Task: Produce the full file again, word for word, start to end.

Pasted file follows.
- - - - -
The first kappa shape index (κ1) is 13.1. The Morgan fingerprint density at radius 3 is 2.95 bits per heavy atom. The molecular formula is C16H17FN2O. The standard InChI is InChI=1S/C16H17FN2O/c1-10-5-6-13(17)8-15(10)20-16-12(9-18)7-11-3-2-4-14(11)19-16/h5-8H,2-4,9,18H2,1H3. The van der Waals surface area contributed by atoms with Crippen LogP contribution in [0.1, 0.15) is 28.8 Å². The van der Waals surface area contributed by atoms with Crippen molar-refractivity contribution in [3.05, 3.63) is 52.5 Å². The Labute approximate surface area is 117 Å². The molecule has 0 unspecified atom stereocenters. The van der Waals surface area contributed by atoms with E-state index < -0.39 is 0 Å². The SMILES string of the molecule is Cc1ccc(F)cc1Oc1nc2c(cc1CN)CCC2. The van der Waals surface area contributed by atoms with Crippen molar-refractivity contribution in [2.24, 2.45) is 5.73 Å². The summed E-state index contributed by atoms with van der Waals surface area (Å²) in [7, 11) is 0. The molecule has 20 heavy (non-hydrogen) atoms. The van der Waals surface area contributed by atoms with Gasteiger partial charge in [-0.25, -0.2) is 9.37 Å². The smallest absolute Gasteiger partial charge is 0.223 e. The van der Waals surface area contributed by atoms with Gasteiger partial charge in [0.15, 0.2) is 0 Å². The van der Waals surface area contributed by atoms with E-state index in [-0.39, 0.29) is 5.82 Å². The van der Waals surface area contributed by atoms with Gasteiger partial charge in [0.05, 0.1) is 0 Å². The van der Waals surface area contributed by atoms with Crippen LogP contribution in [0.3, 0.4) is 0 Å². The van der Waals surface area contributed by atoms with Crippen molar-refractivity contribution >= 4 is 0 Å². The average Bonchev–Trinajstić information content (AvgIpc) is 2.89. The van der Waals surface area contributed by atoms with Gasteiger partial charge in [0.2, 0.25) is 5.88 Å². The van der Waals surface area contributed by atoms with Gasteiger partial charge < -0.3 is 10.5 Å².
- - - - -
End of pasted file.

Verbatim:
The first kappa shape index (κ1) is 13.1. The Morgan fingerprint density at radius 3 is 2.95 bits per heavy atom. The molecular formula is C16H17FN2O. The standard InChI is InChI=1S/C16H17FN2O/c1-10-5-6-13(17)8-15(10)20-16-12(9-18)7-11-3-2-4-14(11)19-16/h5-8H,2-4,9,18H2,1H3. The van der Waals surface area contributed by atoms with Crippen LogP contribution in [0.1, 0.15) is 28.8 Å². The van der Waals surface area contributed by atoms with Crippen molar-refractivity contribution in [3.05, 3.63) is 52.5 Å². The Labute approximate surface area is 117 Å². The molecule has 0 unspecified atom stereocenters. The van der Waals surface area contributed by atoms with E-state index < -0.39 is 0 Å². The SMILES string of the molecule is Cc1ccc(F)cc1Oc1nc2c(cc1CN)CCC2. The van der Waals surface area contributed by atoms with Crippen molar-refractivity contribution in [2.24, 2.45) is 5.73 Å². The summed E-state index contributed by atoms with van der Waals surface area (Å²) in [7, 11) is 0. The molecule has 20 heavy (non-hydrogen) atoms. The van der Waals surface area contributed by atoms with Gasteiger partial charge in [-0.25, -0.2) is 9.37 Å². The smallest absolute Gasteiger partial charge is 0.223 e. The van der Waals surface area contributed by atoms with Gasteiger partial charge in [0.15, 0.2) is 0 Å². The van der Waals surface area contributed by atoms with E-state index in [-0.39, 0.29) is 5.82 Å². The van der Waals surface area contributed by atoms with Gasteiger partial charge in [0.05, 0.1) is 0 Å². The van der Waals surface area contributed by atoms with Crippen LogP contribution in [0.3, 0.4) is 0 Å². The van der Waals surface area contributed by atoms with Crippen molar-refractivity contribution >= 4 is 0 Å². The average Bonchev–Trinajstić information content (AvgIpc) is 2.89. The van der Waals surface area contributed by atoms with Gasteiger partial charge in [0.2, 0.25) is 5.88 Å². The van der Waals surface area contributed by atoms with Gasteiger partial charge < -0.3 is 10.5 Å².